Posted on Feb 29, 2012
Accident Scene Management, Inc, has been teaching motorcyclists how to react at the scene of a motorcycle crash involving injuries since 1996. Thousands of students have learned what to do until professional help arrives and some have saved lives after taking this informative class.

ASMI founder and director, Vicki Sanfelipo, wrote the program after attending a Governor's Conference on Highway Safety in Wisconsin. ABATE of Wisconsin invited Slider Gilmore to speak at this conference and his "Two Wheel Trauma" lecture inspired Vicki to create a teaching class based on the U.S. Department of Transportation's First Responder curriculum. Vicki developed Basic, Advanced, Refresher and Professional modules for Accident Scene Management in addition to an Instructor's Certification program. It quickly became apparent that the demand for this type of training around the country was more than Vicki and her core group of Wisconsin instructors could handle. She now has instructors in 26 states and also in Australia. She's going back to Australia this spring to teach and certify more instructors and has been asked to bring the program to Hawaii this year also.

One direct result of ASMI training was the formation of Rescue Riders in Illinois.  Dean Akey, St. Charles, Illinois, and a group of his friends formed Rescue Riders as a way to utilize the training they received from ASMI. Motorcyclists with ASMI and CPR training can join Rescue Riders which provides trained volunteers to assist at different events and during motorcycle rides, attending to any medical emergencies until professional help arrives. Rescue Riders has also gone national.

February 24-27, 2012, instructor trainees attended certification classes at the Road Guardians Compound in Big Bend, Wisconsin. To become a lead instructor for ASMI, you must be an EMT-B or higher. The new instructors will take these classes back to Indiana, Illinois, Missouri, Minnesota, Iowa and Arizona.

ASMI instructors, 2012New ASMI instructors from left to right: front row, Director Vicki Sanfelipo, Catten Ely, Minnesota; Bruce King, Missouri; Mary Ann Summers, Illionois; back row, Mitch Levy, Arizona; John Smith, Iowa; Greg Tish, Iowa; Chip Smack, Missouri; Dave Hollendsworth, Indiana; Lucinda Robinson, Indiana.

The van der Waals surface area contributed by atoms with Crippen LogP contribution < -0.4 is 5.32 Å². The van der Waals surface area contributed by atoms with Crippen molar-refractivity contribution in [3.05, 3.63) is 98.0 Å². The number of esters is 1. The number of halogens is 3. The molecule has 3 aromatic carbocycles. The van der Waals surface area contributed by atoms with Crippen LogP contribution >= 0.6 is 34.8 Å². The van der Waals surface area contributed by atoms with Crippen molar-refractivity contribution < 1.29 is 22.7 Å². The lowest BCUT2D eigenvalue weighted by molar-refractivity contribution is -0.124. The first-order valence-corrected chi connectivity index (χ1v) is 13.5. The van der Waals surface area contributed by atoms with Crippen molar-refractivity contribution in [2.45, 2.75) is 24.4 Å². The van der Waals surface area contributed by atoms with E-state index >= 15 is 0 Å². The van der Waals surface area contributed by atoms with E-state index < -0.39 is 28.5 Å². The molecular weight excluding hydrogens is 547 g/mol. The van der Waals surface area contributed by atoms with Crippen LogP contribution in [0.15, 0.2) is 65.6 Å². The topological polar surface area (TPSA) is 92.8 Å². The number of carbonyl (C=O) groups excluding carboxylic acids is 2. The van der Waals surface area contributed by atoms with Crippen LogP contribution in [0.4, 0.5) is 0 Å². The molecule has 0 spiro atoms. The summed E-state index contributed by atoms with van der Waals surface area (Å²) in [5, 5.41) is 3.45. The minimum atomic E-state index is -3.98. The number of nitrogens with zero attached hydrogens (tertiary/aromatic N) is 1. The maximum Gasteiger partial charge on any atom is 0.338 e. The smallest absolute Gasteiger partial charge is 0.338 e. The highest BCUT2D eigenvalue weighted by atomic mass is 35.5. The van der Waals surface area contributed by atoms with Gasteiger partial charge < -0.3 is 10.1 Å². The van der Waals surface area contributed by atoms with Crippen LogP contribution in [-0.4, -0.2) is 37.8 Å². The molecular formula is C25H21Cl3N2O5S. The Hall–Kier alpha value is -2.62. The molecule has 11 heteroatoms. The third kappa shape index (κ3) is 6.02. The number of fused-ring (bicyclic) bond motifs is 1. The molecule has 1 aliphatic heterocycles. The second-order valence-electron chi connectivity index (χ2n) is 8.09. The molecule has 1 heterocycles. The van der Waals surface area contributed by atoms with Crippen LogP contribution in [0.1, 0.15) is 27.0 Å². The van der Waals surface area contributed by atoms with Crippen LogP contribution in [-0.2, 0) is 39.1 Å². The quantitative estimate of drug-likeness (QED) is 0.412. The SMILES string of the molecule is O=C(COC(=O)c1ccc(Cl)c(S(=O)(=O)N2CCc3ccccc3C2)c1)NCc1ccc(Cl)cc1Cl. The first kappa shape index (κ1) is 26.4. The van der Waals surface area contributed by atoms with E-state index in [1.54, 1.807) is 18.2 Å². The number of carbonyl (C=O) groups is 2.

The new instructors were given all the tools needed to teach ASMI classes in their home state. In addition to learning the administrative skills needed to start an ASMI program back home, they also participated in a Basic and Advanced class series taught by Vicki for some Wisconsin ABATE members.  Students learned basic skills dealing with maintaining an airway, how to stabilize the cervical spine and how to control bleeding. They practiced these skills along with full face helmet removal and how to move an injured person and when that might be necessary. The advanced class dealt with medical issues and how to assist professionals at the scene of a crash, and much more.

removing a full face helmetStudent Laurie Thompson demonstrates excellent technique in removing this full face helmet.

Vicki is currently working on a "Best Practice" protocol that she hopes will be embraced by the Wisconsin EMS. Her goal is continued educational training with an emphasis on motorcycle specific issues that are not currently addressed in EMT courses and EMD (Emergency Medical Dispatch) training.

Hupy and Abraham has been a financial supporter of Accident Scene Management since its inception and continues to support and sponsor Accident Scene Management, Rescue Riders and Road Guardians. These organizations are making a possitive impact on the motorcycle community and it is the hope at Hupy and Abraham that more people receive this training and decide to join Rescue Riders and Road Guardians.
Tony Sanfelipo
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Senior Motorcycle Accident Investigator